Such agreements must specify the date on which the officer agrees to retire. Agreements should also include a description of the officer’s remaining responsibilities prior to retirement. Until the actual date of retirement, the officer of research retains their title and continues to be entitled to all the benefits of a full-time officer of research, unless otherwise specified in the agreement, with the following exception: officers of research on phased retirement agreements lose the right to participate in the life insurance and long-term disability plans at any point when their salary falls below 50 percent of the full base salary.

       The Provost signs all retirement agreements on behalf of the University, with the exception of Arts and Sciences, where the letter is signed by the Executive Vice President.

       Officers of research may be appointed as part-time special research scientists/scholars if they continue to participate in an externally funded research project after retirement. They may also continue as principal investigators on grants and contracts, but only until the first grant renewal date after their retirement (see Principal Investigators). With the prior permission of the chair, director, dean, or executive vice president, and the authorization of the Provost’s representative, they may also submit new grant proposals. At the discretion of their chair, director, dean, or executive vice president, they may be provided with laboratory and office space if they are working on a funded project. This space may be different from the space they occupied prior to retirement.

       The names of retired officers of research are included in the University Directory. They are entitled to a University ID card and retain computer and library borrowing privileges. However, the computing privileges of retirees in the Irving Medical Center may be affected by regulatory changes designed to protect access to patient health information. Retirees may also use the University’s recreational facilities upon payment of a fee. If they held full-time appointments at retirement, they are entitled to certain benefits provided that they meet the age and service requirements established for those plans. If they reside in University housing at the time of retirement, their rights to continue to live in their University apartments are determined by the Columbia University Faculty Housing Policy. Retired officers can contact Columbia Human Resources or access retiree benefits information online.


       Officers of research, with certain exceptions, are eligible for severance once they have completed a sufficient number of years of continuous, full-time service. Full-time officers appointed in all ranks as Lamont research professor receive notice of nonrenewal and, therefore, are not eligible for a layoff allowance. Full-time postdoctoral research and clinical fellows do not receive severance since they are awarded a stipend rather than paid a salary. Part-time officers of research are not entitled to layoff allowances.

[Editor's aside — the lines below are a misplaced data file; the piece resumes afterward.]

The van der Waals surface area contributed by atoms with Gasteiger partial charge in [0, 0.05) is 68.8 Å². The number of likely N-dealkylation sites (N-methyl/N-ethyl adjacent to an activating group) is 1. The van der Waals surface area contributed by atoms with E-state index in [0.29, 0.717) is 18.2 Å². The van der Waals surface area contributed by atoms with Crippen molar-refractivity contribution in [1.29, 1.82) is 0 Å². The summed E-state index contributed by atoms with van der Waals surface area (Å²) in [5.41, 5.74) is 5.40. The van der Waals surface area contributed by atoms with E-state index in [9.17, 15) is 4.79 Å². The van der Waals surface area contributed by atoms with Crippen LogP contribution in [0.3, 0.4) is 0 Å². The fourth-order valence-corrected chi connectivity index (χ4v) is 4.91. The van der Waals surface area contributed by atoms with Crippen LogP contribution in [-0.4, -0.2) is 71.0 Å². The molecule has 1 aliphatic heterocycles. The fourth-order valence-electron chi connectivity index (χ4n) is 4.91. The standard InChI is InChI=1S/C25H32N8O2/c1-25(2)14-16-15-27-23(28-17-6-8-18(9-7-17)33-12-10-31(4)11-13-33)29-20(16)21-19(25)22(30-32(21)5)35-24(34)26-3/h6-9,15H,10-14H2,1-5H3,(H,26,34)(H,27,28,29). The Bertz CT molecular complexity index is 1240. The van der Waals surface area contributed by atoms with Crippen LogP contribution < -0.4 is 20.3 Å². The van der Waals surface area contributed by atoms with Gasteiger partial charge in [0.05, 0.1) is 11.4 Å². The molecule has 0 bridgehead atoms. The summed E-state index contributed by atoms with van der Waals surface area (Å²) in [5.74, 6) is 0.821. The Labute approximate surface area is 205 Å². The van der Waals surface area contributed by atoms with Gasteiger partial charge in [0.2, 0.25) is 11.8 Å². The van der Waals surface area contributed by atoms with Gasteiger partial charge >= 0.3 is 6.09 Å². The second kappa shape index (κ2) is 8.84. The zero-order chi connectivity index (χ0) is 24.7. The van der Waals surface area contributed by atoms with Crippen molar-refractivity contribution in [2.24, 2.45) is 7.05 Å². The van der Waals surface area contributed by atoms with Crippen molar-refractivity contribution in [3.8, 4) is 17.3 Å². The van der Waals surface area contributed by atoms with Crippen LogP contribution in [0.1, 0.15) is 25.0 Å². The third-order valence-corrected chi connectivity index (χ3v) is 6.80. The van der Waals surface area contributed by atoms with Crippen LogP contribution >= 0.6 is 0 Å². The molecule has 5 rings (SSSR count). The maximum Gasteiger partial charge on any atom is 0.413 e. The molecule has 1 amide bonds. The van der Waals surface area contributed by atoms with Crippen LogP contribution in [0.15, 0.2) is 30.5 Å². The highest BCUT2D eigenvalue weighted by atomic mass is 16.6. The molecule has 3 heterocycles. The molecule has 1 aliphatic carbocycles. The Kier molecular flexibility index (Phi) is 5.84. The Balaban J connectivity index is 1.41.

Eligible full-time officers with less than five years’ service do not receive a severance when there is an interruption in salary, since the salaries of these officers, except for certain senior research scientists/scholars (see Compensation), are contingent on the availability of funding. They are placed on a leave for lapse of funding without salary and may continue to participate in the University’s medical, life insurance, and long-term disability plans, at no cost to themselves, until the end of the stated term of appointment.

       Once a professional officer of research or a staff officer of research has accumulated five continuous years of compensated, full-time, non-instructional service, the University will provide a severance when the individual’s association with the University ends as a result of a sudden and unexpected loss of funding. Such officers may elect to receive the allowance once their salary ceases, in which case their appointments are terminated immediately. Alternatively, they may take a leave for lapse of funding without salary and defer receiving the allowance until the completion of the leave. Officers of research who are 55 or older and have completed 10 years of continuous full-time service may retire rather than have their appointments terminated and still receive a severance.

       The amount of severance is graduated according to length of service. Officers who have completed five full years receive the equivalent of one month’s salary. That sum increases by a month’s salary for each additional year of service up to a maximum of six months’ salary for an officer with 10 or more years of service.